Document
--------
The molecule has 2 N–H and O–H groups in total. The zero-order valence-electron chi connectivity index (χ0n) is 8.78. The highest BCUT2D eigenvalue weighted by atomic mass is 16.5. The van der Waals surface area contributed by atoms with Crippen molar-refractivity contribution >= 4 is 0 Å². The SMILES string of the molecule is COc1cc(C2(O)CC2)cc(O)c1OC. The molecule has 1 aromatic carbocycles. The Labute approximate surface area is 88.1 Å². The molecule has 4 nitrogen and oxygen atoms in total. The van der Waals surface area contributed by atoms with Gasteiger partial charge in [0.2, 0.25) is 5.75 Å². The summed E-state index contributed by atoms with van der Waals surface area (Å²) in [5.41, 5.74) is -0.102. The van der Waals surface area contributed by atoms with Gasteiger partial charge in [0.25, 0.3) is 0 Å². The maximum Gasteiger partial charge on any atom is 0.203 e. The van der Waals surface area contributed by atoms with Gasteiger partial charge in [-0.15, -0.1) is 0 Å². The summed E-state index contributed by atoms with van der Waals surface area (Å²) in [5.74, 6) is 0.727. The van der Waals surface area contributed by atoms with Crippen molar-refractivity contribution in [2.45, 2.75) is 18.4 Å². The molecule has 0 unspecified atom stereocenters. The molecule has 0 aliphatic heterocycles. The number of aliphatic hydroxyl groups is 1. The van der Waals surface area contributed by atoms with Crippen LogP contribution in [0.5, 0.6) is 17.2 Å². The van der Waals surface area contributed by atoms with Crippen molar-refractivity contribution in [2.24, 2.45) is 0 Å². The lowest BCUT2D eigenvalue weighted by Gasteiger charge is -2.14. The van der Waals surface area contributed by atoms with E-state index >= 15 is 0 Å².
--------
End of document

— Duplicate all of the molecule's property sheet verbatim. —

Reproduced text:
The molecule has 2 N–H and O–H groups in total. The zero-order valence-electron chi connectivity index (χ0n) is 8.78. The highest BCUT2D eigenvalue weighted by atomic mass is 16.5. The van der Waals surface area contributed by atoms with Crippen molar-refractivity contribution >= 4 is 0 Å². The SMILES string of the molecule is COc1cc(C2(O)CC2)cc(O)c1OC. The molecule has 1 aromatic carbocycles. The Labute approximate surface area is 88.1 Å². The molecule has 4 nitrogen and oxygen atoms in total. The van der Waals surface area contributed by atoms with Gasteiger partial charge in [0.2, 0.25) is 5.75 Å². The summed E-state index contributed by atoms with van der Waals surface area (Å²) in [5.41, 5.74) is -0.102. The van der Waals surface area contributed by atoms with Gasteiger partial charge in [0.25, 0.3) is 0 Å². The maximum Gasteiger partial charge on any atom is 0.203 e. The van der Waals surface area contributed by atoms with Gasteiger partial charge in [-0.15, -0.1) is 0 Å². The summed E-state index contributed by atoms with van der Waals surface area (Å²) in [5.74, 6) is 0.727. The van der Waals surface area contributed by atoms with Crippen molar-refractivity contribution in [2.45, 2.75) is 18.4 Å². The molecule has 0 unspecified atom stereocenters. The molecule has 0 aliphatic heterocycles. The number of aliphatic hydroxyl groups is 1. The van der Waals surface area contributed by atoms with Crippen LogP contribution in [0.5, 0.6) is 17.2 Å². The van der Waals surface area contributed by atoms with Crippen molar-refractivity contribution in [2.24, 2.45) is 0 Å². The lowest BCUT2D eigenvalue weighted by Gasteiger charge is -2.14. The van der Waals surface area contributed by atoms with E-state index >= 15 is 0 Å².